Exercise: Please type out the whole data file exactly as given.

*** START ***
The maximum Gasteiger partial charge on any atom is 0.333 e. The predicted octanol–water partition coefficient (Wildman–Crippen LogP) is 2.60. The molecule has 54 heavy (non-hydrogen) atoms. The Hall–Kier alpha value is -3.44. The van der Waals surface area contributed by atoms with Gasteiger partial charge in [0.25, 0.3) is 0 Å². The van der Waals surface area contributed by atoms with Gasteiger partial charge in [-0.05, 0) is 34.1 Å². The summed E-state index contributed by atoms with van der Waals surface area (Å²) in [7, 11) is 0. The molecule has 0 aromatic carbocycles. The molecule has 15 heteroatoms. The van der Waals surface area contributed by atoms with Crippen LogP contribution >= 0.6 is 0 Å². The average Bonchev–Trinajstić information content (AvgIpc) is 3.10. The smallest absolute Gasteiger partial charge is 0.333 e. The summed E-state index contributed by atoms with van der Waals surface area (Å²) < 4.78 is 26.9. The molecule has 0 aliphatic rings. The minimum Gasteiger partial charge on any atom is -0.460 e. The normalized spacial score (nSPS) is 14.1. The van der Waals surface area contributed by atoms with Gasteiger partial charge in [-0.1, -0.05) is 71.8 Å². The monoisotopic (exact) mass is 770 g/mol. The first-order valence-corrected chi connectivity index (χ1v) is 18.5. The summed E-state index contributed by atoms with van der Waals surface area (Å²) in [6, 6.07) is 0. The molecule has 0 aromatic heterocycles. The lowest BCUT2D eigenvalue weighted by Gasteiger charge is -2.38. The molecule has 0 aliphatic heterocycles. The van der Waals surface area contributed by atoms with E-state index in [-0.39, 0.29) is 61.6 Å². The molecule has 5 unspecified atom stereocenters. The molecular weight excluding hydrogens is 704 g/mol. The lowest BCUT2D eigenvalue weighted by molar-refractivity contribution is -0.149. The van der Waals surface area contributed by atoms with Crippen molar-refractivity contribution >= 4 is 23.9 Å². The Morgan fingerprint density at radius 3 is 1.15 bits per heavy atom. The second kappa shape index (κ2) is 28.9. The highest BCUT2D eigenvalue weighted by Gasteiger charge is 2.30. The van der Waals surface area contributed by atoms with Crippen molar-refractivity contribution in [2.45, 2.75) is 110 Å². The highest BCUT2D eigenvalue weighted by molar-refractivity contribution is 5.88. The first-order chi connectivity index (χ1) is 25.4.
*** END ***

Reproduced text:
The maximum Gasteiger partial charge on any atom is 0.333 e. The predicted octanol–water partition coefficient (Wildman–Crippen LogP) is 2.60. The molecule has 54 heavy (non-hydrogen) atoms. The Hall–Kier alpha value is -3.44. The van der Waals surface area contributed by atoms with Gasteiger partial charge in [0.25, 0.3) is 0 Å². The van der Waals surface area contributed by atoms with Gasteiger partial charge in [-0.05, 0) is 34.1 Å². The summed E-state index contributed by atoms with van der Waals surface area (Å²) in [7, 11) is 0. The molecule has 0 aromatic carbocycles. The molecule has 15 heteroatoms. The van der Waals surface area contributed by atoms with Crippen LogP contribution >= 0.6 is 0 Å². The average Bonchev–Trinajstić information content (AvgIpc) is 3.10. The smallest absolute Gasteiger partial charge is 0.333 e. The summed E-state index contributed by atoms with van der Waals surface area (Å²) < 4.78 is 26.9. The molecule has 0 aliphatic rings. The minimum Gasteiger partial charge on any atom is -0.460 e. The normalized spacial score (nSPS) is 14.1. The van der Waals surface area contributed by atoms with Gasteiger partial charge in [-0.1, -0.05) is 71.8 Å². The monoisotopic (exact) mass is 770 g/mol. The first-order valence-corrected chi connectivity index (χ1v) is 18.5. The summed E-state index contributed by atoms with van der Waals surface area (Å²) in [6, 6.07) is 0. The molecule has 0 aromatic heterocycles. The lowest BCUT2D eigenvalue weighted by Gasteiger charge is -2.38. The molecule has 0 aliphatic heterocycles. The van der Waals surface area contributed by atoms with E-state index in [-0.39, 0.29) is 61.6 Å². The molecule has 5 unspecified atom stereocenters. The molecular weight excluding hydrogens is 704 g/mol. The lowest BCUT2D eigenvalue weighted by molar-refractivity contribution is -0.149. The van der Waals surface area contributed by atoms with Crippen molar-refractivity contribution >= 4 is 23.9 Å². The Morgan fingerprint density at radius 3 is 1.15 bits per heavy atom. The second kappa shape index (κ2) is 28.9. The highest BCUT2D eigenvalue weighted by Gasteiger charge is 2.30. The van der Waals surface area contributed by atoms with Crippen molar-refractivity contribution in [2.45, 2.75) is 110 Å². The highest BCUT2D eigenvalue weighted by molar-refractivity contribution is 5.88. The first-order chi connectivity index (χ1) is 25.4.